The time of bobbing for them may be over but, aside from pumpkins, autumn is truly the domain of the apple. Among fruits, the apple has indeed achieved superstar fame (think Adam & Eve or Snow White), no doubt helped along by its long association with the sometimes tart, sometimes sweet city know as New York.
But just how did New York come to be known as The Big Apple?
The answer, appropriately enough, seems to be entangled with horses (who love apples, ya know?). Apparently, in the early 1920s, New York had at least four major horse racing tracks within its environs, making it a mecca for the sport and those who liked to wager on it. It also had three racing journals covering the sport and, at one of them (The New York Morning Telegraph), a writer named John J. Fitzgerald entitled his regular column, “Around The Big Apple.” He claims to have heard the term from stable boys working on the racing circuit who saw New York as being so juicy with opportunity that they called it The Big Apple.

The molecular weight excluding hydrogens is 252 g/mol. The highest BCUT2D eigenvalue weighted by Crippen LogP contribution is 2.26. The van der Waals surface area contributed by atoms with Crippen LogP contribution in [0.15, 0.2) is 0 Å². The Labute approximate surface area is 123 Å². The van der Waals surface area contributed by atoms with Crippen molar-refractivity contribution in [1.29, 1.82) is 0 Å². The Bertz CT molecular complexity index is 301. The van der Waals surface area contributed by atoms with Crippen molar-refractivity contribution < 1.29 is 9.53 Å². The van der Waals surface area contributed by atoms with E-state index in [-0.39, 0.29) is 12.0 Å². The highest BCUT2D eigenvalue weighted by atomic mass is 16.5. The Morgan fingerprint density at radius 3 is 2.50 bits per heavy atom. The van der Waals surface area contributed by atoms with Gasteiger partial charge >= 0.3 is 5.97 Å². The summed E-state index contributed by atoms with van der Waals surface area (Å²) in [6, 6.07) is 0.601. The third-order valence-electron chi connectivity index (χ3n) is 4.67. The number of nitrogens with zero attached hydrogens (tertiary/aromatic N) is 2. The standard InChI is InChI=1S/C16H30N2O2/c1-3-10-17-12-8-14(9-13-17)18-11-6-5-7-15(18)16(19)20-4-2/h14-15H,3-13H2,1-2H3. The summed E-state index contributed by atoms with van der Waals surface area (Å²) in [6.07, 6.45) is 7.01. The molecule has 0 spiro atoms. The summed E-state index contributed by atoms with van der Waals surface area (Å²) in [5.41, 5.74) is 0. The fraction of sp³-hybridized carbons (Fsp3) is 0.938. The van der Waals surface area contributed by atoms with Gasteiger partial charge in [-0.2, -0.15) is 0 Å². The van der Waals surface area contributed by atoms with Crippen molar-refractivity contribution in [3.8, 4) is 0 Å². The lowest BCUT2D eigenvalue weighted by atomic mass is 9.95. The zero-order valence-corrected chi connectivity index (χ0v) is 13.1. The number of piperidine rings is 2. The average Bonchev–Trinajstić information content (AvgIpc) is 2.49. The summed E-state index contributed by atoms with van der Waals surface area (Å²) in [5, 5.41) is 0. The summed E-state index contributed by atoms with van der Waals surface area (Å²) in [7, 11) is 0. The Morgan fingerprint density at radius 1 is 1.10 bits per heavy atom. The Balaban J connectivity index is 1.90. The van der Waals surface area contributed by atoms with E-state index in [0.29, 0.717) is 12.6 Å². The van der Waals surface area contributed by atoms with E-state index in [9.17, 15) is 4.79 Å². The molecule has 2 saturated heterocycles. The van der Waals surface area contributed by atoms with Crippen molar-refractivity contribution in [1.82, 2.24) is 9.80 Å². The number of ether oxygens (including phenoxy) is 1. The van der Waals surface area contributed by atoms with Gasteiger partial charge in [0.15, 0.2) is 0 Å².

The term stuck–at least for awhile–lending its name to a 1930s Harlem nightclub, a short 1938 film, and a jitterbug style dance. It was particularly embraced by jazz musicians, with Fletcher Henderson often getting most of the credit for spreading the term around–although in a late ‘30s book, Cab Calloway referred to New York as The Big Apple and it’s “main stem” as Harlem.
The term had pretty much faded from use by the 1970s until a man named Charles Gillett–the head of the New York Convention and Visitors Bureau–decided to use the vibrant, colorful and healthy image of an apple to revive New York’s appeal in the eyes of tourists. Since then, the graphic of a big red fruit has meant a lot of green for the city!